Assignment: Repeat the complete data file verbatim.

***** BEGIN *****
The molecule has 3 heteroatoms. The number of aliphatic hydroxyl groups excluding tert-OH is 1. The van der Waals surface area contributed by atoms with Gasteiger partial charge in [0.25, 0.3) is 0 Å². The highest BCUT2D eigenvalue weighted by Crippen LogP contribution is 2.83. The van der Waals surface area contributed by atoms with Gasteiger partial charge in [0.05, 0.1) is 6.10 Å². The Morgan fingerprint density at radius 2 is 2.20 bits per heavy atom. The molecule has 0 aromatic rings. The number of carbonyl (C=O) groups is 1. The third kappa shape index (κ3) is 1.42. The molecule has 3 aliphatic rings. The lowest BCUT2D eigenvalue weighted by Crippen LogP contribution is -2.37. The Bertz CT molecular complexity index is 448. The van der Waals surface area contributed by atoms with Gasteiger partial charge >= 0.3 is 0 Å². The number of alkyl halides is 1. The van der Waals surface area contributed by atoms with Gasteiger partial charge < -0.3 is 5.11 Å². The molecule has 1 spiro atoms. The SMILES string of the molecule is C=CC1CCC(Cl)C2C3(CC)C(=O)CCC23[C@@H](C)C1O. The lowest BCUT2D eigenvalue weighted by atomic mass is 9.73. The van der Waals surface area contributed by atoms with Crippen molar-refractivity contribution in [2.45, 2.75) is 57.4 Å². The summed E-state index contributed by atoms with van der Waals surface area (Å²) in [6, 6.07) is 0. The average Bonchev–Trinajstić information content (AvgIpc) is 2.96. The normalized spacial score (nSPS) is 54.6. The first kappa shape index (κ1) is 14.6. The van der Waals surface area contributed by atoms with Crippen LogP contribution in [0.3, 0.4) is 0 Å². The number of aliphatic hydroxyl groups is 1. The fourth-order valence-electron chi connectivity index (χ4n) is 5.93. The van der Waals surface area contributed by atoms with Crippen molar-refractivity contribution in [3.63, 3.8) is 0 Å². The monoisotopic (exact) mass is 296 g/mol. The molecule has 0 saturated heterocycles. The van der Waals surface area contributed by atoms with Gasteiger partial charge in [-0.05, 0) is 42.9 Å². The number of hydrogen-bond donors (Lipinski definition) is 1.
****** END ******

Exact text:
The molecule has 3 heteroatoms. The number of aliphatic hydroxyl groups excluding tert-OH is 1. The van der Waals surface area contributed by atoms with Gasteiger partial charge in [0.25, 0.3) is 0 Å². The highest BCUT2D eigenvalue weighted by Crippen LogP contribution is 2.83. The van der Waals surface area contributed by atoms with Gasteiger partial charge in [0.05, 0.1) is 6.10 Å². The Morgan fingerprint density at radius 2 is 2.20 bits per heavy atom. The molecule has 0 aromatic rings. The number of carbonyl (C=O) groups is 1. The third kappa shape index (κ3) is 1.42. The molecule has 3 aliphatic rings. The lowest BCUT2D eigenvalue weighted by Crippen LogP contribution is -2.37. The Bertz CT molecular complexity index is 448. The van der Waals surface area contributed by atoms with Gasteiger partial charge >= 0.3 is 0 Å². The number of alkyl halides is 1. The van der Waals surface area contributed by atoms with Gasteiger partial charge < -0.3 is 5.11 Å². The molecule has 1 spiro atoms. The SMILES string of the molecule is C=CC1CCC(Cl)C2C3(CC)C(=O)CCC23[C@@H](C)C1O. The lowest BCUT2D eigenvalue weighted by atomic mass is 9.73. The van der Waals surface area contributed by atoms with Crippen molar-refractivity contribution in [2.45, 2.75) is 57.4 Å². The summed E-state index contributed by atoms with van der Waals surface area (Å²) in [6, 6.07) is 0. The average Bonchev–Trinajstić information content (AvgIpc) is 2.96. The normalized spacial score (nSPS) is 54.6. The first kappa shape index (κ1) is 14.6. The van der Waals surface area contributed by atoms with Crippen LogP contribution in [0.3, 0.4) is 0 Å². The number of aliphatic hydroxyl groups is 1. The fourth-order valence-electron chi connectivity index (χ4n) is 5.93. The van der Waals surface area contributed by atoms with Crippen molar-refractivity contribution in [3.63, 3.8) is 0 Å². The monoisotopic (exact) mass is 296 g/mol. The molecule has 0 saturated heterocycles. The van der Waals surface area contributed by atoms with Gasteiger partial charge in [-0.05, 0) is 42.9 Å². The number of hydrogen-bond donors (Lipinski definition) is 1.